The Lives of Tao by Wesley Chu reviewed
The Lives of Tao is the debut novel from Wesley Chu, an action packed, secret organization, globetrotting sci-fi thriller. As an action junkie, this book his all the right notes for me – think The Matrix meets Invasion of the Body Snatchers.
The story follows Roen, a down on his luck programmer who is wearily plodding through the daily motions of his depressing life. That all changes one night when Tao, an ancient alien life form who survives through a symbiotic coupling with a human host, is forced from his current body and has no choice but to couple with the nearest human – who just happens to be Roen. Tao is not alone, he and his race have lived on Earth for a very long time, influencing events by coupling with some of the most influential people in history. Roen is thrust into the middle of a secret war between the two factions that govern Tao’s race (the Prophus and the Genjix), and since Tao is a highly sought after target, Roen must get fit and become a fighter if he wants to survive.
The Lives of Tao is a reasonably straight forward story, one that plays out like a big game of hide and seek / training montage until Roen has built up the necessary skills to start going out on missions. It’s almost like a coming of age story for a mid-twenties programmer with no ambition and no hopes for the future. The training montage probably went on for too long, but it was handled very effectively. We get to know both Roen and Tao inside out as the two of them work together to build up Roen physically and mentally, and the frequent action scenes that occur when Genjix agents find Roen are great at demonstrating Roen’s progress. But once Roen starts heading out on missions, the action is cranked up a few notches and destruction ensues. This is loads of fun, and I can’t wait to see what Chu comes up with next.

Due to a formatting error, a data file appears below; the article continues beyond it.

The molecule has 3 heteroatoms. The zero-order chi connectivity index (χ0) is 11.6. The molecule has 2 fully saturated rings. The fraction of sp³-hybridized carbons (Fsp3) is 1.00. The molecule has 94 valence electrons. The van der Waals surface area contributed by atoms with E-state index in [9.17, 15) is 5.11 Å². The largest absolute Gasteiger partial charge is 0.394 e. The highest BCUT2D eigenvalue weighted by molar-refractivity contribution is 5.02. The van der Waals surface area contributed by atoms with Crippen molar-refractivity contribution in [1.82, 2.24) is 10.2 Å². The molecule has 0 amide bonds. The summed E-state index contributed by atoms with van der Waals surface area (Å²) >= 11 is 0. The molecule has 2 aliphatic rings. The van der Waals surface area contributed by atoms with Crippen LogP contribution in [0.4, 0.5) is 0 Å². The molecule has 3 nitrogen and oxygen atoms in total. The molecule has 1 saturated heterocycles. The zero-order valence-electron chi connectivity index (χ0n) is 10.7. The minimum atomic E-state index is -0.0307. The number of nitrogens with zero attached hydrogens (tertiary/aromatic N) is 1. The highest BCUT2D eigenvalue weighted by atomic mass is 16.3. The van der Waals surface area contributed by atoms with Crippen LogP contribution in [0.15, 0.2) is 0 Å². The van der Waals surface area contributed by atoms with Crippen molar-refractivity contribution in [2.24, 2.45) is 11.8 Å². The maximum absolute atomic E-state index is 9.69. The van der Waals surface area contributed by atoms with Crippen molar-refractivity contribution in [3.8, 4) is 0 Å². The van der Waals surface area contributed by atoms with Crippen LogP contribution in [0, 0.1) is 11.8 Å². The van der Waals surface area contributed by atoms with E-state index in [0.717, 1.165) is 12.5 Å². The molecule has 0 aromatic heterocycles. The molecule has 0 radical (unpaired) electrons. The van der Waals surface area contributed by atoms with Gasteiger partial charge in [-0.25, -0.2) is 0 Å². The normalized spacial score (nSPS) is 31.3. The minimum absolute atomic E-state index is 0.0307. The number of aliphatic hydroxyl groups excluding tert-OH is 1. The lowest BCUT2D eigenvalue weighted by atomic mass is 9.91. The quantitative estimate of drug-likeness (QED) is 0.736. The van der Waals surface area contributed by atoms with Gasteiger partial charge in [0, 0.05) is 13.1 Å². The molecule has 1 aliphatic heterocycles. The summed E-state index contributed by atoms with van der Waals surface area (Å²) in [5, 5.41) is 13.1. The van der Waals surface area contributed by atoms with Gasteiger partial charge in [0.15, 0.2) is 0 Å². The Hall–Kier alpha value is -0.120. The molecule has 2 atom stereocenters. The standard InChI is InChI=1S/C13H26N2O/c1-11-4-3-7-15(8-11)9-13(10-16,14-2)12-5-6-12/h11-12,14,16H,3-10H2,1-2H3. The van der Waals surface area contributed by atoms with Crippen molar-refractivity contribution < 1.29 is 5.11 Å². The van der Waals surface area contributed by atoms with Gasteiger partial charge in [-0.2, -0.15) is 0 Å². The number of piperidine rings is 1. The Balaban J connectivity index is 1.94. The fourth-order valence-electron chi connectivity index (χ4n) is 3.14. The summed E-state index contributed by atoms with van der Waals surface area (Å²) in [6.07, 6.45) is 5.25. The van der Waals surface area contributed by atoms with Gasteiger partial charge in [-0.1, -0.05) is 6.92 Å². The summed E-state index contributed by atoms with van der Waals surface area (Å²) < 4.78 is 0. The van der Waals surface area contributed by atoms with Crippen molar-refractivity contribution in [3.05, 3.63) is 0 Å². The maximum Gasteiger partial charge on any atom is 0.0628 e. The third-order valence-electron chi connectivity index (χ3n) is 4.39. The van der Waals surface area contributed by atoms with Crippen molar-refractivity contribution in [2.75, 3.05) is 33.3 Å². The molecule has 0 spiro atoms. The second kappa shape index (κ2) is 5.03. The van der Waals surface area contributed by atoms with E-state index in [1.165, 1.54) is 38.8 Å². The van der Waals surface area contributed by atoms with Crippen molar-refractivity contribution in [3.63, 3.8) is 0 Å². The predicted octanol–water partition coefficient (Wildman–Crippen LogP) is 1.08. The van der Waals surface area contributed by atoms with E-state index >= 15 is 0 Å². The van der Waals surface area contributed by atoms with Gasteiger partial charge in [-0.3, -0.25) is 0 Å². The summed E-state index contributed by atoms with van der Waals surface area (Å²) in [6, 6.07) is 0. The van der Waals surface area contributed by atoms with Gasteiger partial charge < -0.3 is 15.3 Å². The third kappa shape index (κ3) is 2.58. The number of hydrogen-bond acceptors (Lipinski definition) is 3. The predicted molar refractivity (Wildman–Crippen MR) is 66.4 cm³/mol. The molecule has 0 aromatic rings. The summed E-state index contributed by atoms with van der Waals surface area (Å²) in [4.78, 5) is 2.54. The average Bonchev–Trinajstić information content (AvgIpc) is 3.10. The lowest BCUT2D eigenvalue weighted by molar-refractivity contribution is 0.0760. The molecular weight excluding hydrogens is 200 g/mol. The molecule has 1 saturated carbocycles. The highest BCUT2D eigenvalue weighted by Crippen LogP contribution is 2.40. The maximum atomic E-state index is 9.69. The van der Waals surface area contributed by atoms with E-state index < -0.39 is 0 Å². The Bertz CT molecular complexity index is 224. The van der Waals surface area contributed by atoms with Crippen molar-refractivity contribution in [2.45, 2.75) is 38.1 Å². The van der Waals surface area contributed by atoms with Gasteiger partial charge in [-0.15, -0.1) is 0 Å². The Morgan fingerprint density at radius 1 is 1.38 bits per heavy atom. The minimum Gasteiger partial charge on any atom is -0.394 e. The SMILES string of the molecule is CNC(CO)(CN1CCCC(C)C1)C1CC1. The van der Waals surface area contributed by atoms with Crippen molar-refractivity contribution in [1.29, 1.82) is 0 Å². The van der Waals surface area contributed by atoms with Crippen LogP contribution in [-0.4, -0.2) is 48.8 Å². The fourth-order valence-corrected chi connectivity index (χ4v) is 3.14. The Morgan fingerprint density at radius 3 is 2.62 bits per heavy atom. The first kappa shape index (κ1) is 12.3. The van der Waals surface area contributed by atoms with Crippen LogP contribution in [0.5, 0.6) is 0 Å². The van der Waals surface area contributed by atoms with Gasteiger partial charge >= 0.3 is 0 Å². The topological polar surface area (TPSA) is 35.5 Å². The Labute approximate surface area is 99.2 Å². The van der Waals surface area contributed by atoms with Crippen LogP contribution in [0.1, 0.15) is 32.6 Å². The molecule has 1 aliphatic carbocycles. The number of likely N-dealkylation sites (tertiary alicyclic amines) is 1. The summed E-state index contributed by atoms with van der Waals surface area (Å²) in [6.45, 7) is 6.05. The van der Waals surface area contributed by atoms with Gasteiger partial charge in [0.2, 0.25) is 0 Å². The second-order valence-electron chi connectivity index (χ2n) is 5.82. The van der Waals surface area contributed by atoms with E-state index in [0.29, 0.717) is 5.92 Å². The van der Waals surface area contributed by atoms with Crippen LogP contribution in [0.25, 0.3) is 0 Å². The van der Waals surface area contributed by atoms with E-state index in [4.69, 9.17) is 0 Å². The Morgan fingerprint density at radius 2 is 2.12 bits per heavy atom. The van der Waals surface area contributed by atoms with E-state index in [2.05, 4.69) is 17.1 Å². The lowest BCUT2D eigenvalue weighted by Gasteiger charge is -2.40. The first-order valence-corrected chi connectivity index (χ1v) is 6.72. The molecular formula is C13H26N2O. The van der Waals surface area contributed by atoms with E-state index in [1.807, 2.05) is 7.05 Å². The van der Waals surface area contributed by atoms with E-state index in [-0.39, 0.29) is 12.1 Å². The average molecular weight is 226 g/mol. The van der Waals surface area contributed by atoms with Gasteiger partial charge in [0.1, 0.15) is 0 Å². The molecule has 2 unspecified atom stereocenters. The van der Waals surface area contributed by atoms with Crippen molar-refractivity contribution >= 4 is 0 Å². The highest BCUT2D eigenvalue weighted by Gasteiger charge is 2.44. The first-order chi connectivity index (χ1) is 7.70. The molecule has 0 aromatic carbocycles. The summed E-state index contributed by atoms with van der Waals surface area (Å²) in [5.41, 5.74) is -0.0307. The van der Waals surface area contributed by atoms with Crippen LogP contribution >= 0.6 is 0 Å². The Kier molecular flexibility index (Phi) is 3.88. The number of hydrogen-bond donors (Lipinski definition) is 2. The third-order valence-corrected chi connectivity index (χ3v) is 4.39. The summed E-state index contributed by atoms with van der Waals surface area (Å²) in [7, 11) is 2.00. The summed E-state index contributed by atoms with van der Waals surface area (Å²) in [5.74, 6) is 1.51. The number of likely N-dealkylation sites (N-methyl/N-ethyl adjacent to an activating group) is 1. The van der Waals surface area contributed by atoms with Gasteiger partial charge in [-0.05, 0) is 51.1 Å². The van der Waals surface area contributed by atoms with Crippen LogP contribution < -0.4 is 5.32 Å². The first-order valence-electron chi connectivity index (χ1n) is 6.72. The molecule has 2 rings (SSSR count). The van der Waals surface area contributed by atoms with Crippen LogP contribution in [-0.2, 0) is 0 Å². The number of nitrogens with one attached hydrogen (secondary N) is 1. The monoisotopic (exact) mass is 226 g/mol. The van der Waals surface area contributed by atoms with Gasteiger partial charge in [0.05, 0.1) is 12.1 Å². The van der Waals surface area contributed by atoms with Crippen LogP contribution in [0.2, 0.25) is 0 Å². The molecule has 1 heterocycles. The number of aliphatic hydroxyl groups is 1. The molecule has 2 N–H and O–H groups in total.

In terms of characters, Chu has put together a very Matrix like cast which I think suits the style of the story very nicely. Roen is our Neo – he is not a great student and he often acts like a five year old and throws tantrums when things get too hard, but he is brave and will do reckless things to help out people in need. Tao is our Morpheus, a wise sage with ridiculous amounts of experience who has a very personal stake in the war with the Genjix. Sonya is our Trinity – a prodigious young woman who was raised by The Prophus and acts as Roen’s training partner. Chu’s characters aren’t just transplants of the Matrix characters, they are very much their own characters with their own strengths and weaknesses, but they do share very similar roles with their Matrix counterparts, and I think it makes for an interesting comparison.
The Lives of Tao is a fun book with a lot of energy and it really worked for me. Full of action, adventure, martial arts, gunplay, and large quantities of geeky goodness. I would recommend this book to anyone looking for something a lighter than the current swathe of serious sci-fi / fantasy.
This The Lives of Tao book review was written by Ryan Lawler
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